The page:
Article / 27 April 2015 at 12:45 GMT

FX Noon: Lipstick on a pig

Director / Accumen Management
United Kingdom
  • USD weakness could reverse on FOMC meeting
  • Greek headlines failing to significantly move markets
  • Chinese quasi-QE could be a go

By Ken Veksler

It feels somewhat odd walking back into the office this morning after some three weeks of travelling, but here I am nonetheless.
 
I am here, in fact, trying to wrap my head around Friday's price action which led to a mass selloff in the greenback while I was midair during a rather arduous 24-hour flight back from Australia. In short though, outside of a positional squeeze I can’t see much to explain the overall USD weakness.

I see nothing, in fact, to alter my view that most if not all of this move shall be reversed come Wednesday night... and rather quickly.

It won’t take much to cause the move. Ultimately, in the absence of a dot plot and press conference, the Federal Open Market Committee's statement will only need the very slightest of hawkish linguistic tinges to get the ball rolling for further USD buying. 

I’ve made note before (on several occasions) that the broader DXY is in the midst of a larger consolidation phase and that real money, as well as sovereign names, are already long sufficient amounts of USD presently. 

Any movement within recent ranges in major USD pairs has been nothing more than dollar cost averaging, all the while improving the profit/loss on underlying core positions. 

As I’ve said: “stupid money chasing smart money”. While I remain reticent to change my own "no move by the Fed this year" view, I don’t think the rest of the market has quite caught on just yet. It remains, in fact, only too happy to own USD and use dips (significant in nature) to add to that positioning. So, in short, look for an "all change" scenario to ensue in the coming days.

Adding further potential weight to a structural move/change in the USD picture is Wednesday's advance US GDP print. This (despite the usual weather impediments, etc.) has the potential to move things rather rapidly in favour of USD buying...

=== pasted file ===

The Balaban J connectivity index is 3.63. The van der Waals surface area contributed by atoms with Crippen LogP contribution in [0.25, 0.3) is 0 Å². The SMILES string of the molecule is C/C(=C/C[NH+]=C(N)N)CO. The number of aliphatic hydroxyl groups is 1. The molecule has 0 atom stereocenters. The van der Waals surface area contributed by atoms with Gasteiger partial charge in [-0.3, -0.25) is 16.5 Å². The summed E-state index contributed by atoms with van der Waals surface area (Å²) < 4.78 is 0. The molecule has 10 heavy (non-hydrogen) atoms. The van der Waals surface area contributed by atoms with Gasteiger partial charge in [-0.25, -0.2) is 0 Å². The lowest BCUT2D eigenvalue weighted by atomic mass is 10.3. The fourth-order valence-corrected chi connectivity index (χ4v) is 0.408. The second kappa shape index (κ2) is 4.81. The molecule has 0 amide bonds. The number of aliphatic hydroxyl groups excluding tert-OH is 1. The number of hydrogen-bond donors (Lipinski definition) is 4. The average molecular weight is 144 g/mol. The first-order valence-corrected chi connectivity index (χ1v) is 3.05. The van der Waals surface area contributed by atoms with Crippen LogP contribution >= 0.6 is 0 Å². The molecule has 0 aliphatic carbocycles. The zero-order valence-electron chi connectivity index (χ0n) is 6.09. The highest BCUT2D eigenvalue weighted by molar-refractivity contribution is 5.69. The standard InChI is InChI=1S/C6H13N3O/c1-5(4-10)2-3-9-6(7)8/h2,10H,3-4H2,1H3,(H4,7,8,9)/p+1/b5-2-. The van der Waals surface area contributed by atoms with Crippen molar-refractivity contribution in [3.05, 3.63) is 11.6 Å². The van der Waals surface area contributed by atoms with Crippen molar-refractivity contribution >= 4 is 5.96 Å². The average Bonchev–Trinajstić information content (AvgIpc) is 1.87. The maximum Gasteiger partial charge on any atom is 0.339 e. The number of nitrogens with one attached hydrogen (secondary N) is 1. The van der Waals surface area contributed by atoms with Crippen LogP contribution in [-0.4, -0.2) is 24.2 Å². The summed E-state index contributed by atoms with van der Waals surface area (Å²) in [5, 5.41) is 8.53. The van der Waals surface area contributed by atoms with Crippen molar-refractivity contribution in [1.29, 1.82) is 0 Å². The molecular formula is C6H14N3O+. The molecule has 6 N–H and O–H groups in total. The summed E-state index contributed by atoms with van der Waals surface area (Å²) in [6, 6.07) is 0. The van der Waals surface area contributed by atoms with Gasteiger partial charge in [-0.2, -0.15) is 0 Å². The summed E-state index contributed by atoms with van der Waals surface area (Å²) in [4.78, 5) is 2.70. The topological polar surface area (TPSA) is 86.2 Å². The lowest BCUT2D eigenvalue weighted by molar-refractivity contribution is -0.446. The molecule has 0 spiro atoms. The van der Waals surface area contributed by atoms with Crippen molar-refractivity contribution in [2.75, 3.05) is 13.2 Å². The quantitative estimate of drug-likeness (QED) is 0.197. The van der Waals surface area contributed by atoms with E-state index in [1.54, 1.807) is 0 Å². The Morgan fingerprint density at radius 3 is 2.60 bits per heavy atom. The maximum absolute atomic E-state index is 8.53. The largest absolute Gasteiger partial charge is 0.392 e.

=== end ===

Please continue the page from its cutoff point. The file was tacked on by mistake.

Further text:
Elsewhere, Greek noise in Europe seems to be gathering steam, if only to fit the confirmation bias among various opposing narratives. 

It looks increasingly as though Greek finance minister Yanis Varoufakis will be the proverbial scapegoat used by Syriza to legitimise its own incompetence. This, however, does very little to change the underlying rot seen in the country (or for that matter, to diminish my own, personally priced Grexit 2015 delta). 

For now though, outside of spurious headlines (which are failing to truly move markets) we’re not seeing a great deal coming from any of this noise.

Interestingly, the weekend noise out of China might be of more substance as it has all pointed to the near term potential for quasi-quantitative easing. This story is what has set the cat amongst the pigeons and reignited the bull story for local equities, particularly banking stocks. 

It likely doesn’t matter what shade of lipstick you apply to this particular pig, it will remain just that – a pig. Not sure what I mean? I mean, yes, they’ll embark on something akin to QE, irrespective of how they present it to the rest of the world...

Pig
Cosmetics only go so far. Photo: iStock

Stateside, today still sees us waiting on the release of the US flash services PMI as well as the Dallas Fed manufacturing survey. To my mind, neither is likely to do a great deal to this market as we await the more pressing events and releases later this week.

As I continue to wrap my head around this market, I suggest grabbing those helmets...

...and wish you luck out there today.

— Edited by Michael McKenna

Ken Veksler is director of Accumen Management

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